Datis sailed his expeditionary force across the narrow straits to land on the north shore of the Attican coastline, roughly 40 kilometers or 26 miles north of Athens. As soon as the Athenians learned where the Persians had come ashore, they sent word to the Spartans and Plataeans, mustered their own men, and deployed to the southern side of the plain of Marathon, blocking the roads to Athens. The two armies now faced one another across the plain of Marathon separated by roughly three miles.

The Athenians had ten generals and one supreme commander ("polemarchos"); one general from each of the Athenian "tribes" or demes, and a more honorary than effective "supreme" commander with no real authority. Once the Athenians had deployed there was a war council to decide what to do next and this proved divided equally between those who wanted to attack and those who wanted to remain on the defensive and force the Persians to attack them. One of the Greek generals, Miltiades, a man with experience fighting with the Persians, argued passionately for attack and convinced the "supreme commander" Kallimachos to cast the deciding vote in favor of an attack. Yet, still the generals rotated the actual command, and Miltiades had to await his "turn" before his day to command came.

Many historians have found hints that the Persians, seeing the entire Athenian army in front of them, concluded that it would be easier to take Athens from the figurative "back door" -- ie via Peireius. That is, if they could sail around the peninsula of Sounion and sail into Peireius harbor, they would by-pass the Athenian army at Marathon and would be able to march straight into Athens unopposed. To do that, however, they needed to keep the Athenian army pinned down at Marathon. This dictated a division of their force, keeping half at Marathon and sending the remainder around the peninsula to take Athens from the rear.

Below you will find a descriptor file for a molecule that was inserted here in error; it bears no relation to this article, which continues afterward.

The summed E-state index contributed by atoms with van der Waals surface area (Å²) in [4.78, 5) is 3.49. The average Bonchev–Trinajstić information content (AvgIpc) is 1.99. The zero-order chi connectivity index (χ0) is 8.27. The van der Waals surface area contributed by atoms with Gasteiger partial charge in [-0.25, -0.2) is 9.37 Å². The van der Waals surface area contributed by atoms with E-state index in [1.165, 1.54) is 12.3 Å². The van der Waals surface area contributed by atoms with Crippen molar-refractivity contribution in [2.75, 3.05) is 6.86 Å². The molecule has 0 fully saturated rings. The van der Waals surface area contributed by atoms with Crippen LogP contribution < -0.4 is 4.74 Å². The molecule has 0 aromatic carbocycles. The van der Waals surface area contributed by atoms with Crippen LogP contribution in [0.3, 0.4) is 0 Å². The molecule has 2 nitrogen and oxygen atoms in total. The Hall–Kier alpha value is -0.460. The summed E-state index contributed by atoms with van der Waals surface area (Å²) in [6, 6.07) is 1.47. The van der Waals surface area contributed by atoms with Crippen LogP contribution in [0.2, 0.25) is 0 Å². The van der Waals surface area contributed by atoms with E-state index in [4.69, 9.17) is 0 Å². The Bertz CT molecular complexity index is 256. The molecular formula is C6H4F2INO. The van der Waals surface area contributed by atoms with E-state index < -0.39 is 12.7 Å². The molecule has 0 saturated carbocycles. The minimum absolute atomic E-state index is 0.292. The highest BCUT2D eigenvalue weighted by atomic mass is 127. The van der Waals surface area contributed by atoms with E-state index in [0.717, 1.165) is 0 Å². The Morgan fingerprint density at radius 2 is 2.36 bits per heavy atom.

Although some historians dispute this, the thesis is supported by evidence that there were traitors in Athens (supporters of the deposed tyrant Hippias, who was with the Persians advising them), and by the fact that the Persian fleet appeared in Peireius harbor the day after Marathon -- something physically impossible if the ships had remained in Marathon until the end of the battle, then taken on the exhausted troops. The division of the Persian force into two, with one half remaining in position at Marathon while the other half sailed around Sounion to reach Peireius would also explain, why Militiades chose to attack without awaiting the Spartans, who were, by then, already on the march.

Whatever the reason, on a certain day (we don't know the exact date since modern calendars were not in use), Miltiades chose to attack. The two biggest advantages of the Persians were their cavalry and their archers. If the Greeks could get in close, their better armor gave them an advantage in hand-to-hand combat. The Persian cavalry appears to have camped closer to the springs and pastures on the fringe of the Persian force and it took time to catch, tack, and deploy it. By attacking early, the Greeks stood a chance of getting to grips with the Persian infantry before the cavalry could intervene. The faster they deployed, the greater the advantage of surprise. (They could assume the Persians would be surprised; Greeks did not usually attack Persians.) That left the archers to deal with, but the faster the Greeks advanced the more they could reduce the amount of time they were exposed to a barrage of arrows.